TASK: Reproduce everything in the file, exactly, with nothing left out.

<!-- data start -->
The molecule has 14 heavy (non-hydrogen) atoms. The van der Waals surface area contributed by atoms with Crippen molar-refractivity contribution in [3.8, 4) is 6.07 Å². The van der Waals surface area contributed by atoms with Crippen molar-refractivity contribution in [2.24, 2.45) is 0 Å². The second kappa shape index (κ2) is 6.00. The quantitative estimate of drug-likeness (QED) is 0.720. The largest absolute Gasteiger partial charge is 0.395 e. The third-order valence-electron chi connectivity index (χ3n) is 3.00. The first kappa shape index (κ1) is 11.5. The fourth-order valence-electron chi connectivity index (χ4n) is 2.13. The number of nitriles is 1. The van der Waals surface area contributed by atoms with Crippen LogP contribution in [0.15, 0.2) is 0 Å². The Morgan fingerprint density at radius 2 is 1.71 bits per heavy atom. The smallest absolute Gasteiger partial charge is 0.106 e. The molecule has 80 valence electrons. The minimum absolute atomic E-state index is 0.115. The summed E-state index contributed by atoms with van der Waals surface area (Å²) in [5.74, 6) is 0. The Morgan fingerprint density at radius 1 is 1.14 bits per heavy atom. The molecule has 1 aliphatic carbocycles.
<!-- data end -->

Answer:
The molecule has 14 heavy (non-hydrogen) atoms. The van der Waals surface area contributed by atoms with Crippen molar-refractivity contribution in [3.8, 4) is 6.07 Å². The van der Waals surface area contributed by atoms with Crippen molar-refractivity contribution in [2.24, 2.45) is 0 Å². The second kappa shape index (κ2) is 6.00. The quantitative estimate of drug-likeness (QED) is 0.720. The largest absolute Gasteiger partial charge is 0.395 e. The third-order valence-electron chi connectivity index (χ3n) is 3.00. The first kappa shape index (κ1) is 11.5. The fourth-order valence-electron chi connectivity index (χ4n) is 2.13. The number of nitriles is 1. The van der Waals surface area contributed by atoms with Crippen LogP contribution in [0.15, 0.2) is 0 Å². The Morgan fingerprint density at radius 2 is 1.71 bits per heavy atom. The smallest absolute Gasteiger partial charge is 0.106 e. The molecule has 80 valence electrons. The minimum absolute atomic E-state index is 0.115. The summed E-state index contributed by atoms with van der Waals surface area (Å²) in [5.74, 6) is 0. The Morgan fingerprint density at radius 1 is 1.14 bits per heavy atom. The molecule has 1 aliphatic carbocycles.